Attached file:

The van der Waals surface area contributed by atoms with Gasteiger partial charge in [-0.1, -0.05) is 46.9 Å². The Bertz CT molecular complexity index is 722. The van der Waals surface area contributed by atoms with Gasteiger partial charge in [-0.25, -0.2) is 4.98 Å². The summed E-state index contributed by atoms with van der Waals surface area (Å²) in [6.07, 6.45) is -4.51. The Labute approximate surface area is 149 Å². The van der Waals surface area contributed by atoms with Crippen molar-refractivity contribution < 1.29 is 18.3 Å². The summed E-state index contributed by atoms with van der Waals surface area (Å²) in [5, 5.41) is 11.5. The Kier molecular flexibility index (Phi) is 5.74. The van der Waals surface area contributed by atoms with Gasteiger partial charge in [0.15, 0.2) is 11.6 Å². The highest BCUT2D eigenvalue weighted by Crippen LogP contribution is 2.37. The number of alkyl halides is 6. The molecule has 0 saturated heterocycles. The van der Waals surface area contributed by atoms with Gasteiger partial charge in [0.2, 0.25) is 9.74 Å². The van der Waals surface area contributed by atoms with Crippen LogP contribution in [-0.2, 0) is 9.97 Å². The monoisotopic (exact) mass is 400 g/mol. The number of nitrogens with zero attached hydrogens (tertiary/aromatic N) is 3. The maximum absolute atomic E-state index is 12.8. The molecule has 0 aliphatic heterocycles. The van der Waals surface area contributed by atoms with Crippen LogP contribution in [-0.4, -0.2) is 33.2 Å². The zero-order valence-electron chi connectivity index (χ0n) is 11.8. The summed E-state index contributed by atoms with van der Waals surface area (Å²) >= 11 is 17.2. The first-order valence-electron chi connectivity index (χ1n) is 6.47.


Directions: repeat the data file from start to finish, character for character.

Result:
The van der Waals surface area contributed by atoms with Gasteiger partial charge in [-0.1, -0.05) is 46.9 Å². The Bertz CT molecular complexity index is 722. The van der Waals surface area contributed by atoms with Gasteiger partial charge in [-0.25, -0.2) is 4.98 Å². The summed E-state index contributed by atoms with van der Waals surface area (Å²) in [6.07, 6.45) is -4.51. The Labute approximate surface area is 149 Å². The van der Waals surface area contributed by atoms with Crippen molar-refractivity contribution < 1.29 is 18.3 Å². The summed E-state index contributed by atoms with van der Waals surface area (Å²) in [5, 5.41) is 11.5. The Kier molecular flexibility index (Phi) is 5.74. The van der Waals surface area contributed by atoms with Gasteiger partial charge in [0.15, 0.2) is 11.6 Å². The highest BCUT2D eigenvalue weighted by Crippen LogP contribution is 2.37. The number of alkyl halides is 6. The molecule has 0 saturated heterocycles. The van der Waals surface area contributed by atoms with Gasteiger partial charge in [0.2, 0.25) is 9.74 Å². The van der Waals surface area contributed by atoms with Crippen LogP contribution in [-0.2, 0) is 9.97 Å². The monoisotopic (exact) mass is 400 g/mol. The number of nitrogens with zero attached hydrogens (tertiary/aromatic N) is 3. The maximum absolute atomic E-state index is 12.8. The molecule has 0 aliphatic heterocycles. The van der Waals surface area contributed by atoms with Crippen LogP contribution in [-0.4, -0.2) is 33.2 Å². The zero-order valence-electron chi connectivity index (χ0n) is 11.8. The summed E-state index contributed by atoms with van der Waals surface area (Å²) >= 11 is 17.2. The first-order valence-electron chi connectivity index (χ1n) is 6.47.